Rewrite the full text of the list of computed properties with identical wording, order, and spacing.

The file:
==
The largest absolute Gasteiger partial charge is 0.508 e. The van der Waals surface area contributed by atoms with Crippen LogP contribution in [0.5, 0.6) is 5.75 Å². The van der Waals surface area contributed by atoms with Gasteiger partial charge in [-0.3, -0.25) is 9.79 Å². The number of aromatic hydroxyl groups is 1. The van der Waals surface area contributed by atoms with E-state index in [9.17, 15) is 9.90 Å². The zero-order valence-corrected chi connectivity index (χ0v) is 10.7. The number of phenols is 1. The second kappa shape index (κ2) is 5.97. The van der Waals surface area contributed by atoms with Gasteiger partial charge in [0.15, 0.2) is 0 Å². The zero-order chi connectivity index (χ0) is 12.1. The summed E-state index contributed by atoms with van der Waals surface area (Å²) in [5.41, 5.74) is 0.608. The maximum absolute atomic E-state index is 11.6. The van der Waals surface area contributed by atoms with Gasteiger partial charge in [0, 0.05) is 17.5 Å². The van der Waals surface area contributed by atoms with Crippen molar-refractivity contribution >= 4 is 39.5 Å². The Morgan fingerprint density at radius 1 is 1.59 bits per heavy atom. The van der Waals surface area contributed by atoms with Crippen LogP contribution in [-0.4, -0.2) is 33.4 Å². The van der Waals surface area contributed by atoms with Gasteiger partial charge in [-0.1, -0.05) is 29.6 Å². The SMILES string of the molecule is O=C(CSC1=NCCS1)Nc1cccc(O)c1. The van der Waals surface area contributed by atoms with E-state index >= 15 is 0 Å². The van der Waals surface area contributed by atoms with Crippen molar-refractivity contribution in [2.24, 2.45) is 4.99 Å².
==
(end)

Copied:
The largest absolute Gasteiger partial charge is 0.508 e. The van der Waals surface area contributed by atoms with Crippen LogP contribution in [0.5, 0.6) is 5.75 Å². The van der Waals surface area contributed by atoms with Gasteiger partial charge in [-0.3, -0.25) is 9.79 Å². The number of aromatic hydroxyl groups is 1. The van der Waals surface area contributed by atoms with E-state index in [9.17, 15) is 9.90 Å². The zero-order valence-corrected chi connectivity index (χ0v) is 10.7. The number of phenols is 1. The second kappa shape index (κ2) is 5.97. The van der Waals surface area contributed by atoms with Gasteiger partial charge in [0.15, 0.2) is 0 Å². The zero-order chi connectivity index (χ0) is 12.1. The summed E-state index contributed by atoms with van der Waals surface area (Å²) in [5.41, 5.74) is 0.608. The maximum absolute atomic E-state index is 11.6. The van der Waals surface area contributed by atoms with Gasteiger partial charge in [0, 0.05) is 17.5 Å². The van der Waals surface area contributed by atoms with Crippen molar-refractivity contribution >= 4 is 39.5 Å². The Morgan fingerprint density at radius 1 is 1.59 bits per heavy atom. The van der Waals surface area contributed by atoms with Crippen LogP contribution in [-0.4, -0.2) is 33.4 Å². The van der Waals surface area contributed by atoms with Gasteiger partial charge in [-0.1, -0.05) is 29.6 Å². The SMILES string of the molecule is O=C(CSC1=NCCS1)Nc1cccc(O)c1. The van der Waals surface area contributed by atoms with E-state index >= 15 is 0 Å². The van der Waals surface area contributed by atoms with Crippen molar-refractivity contribution in [2.24, 2.45) is 4.99 Å².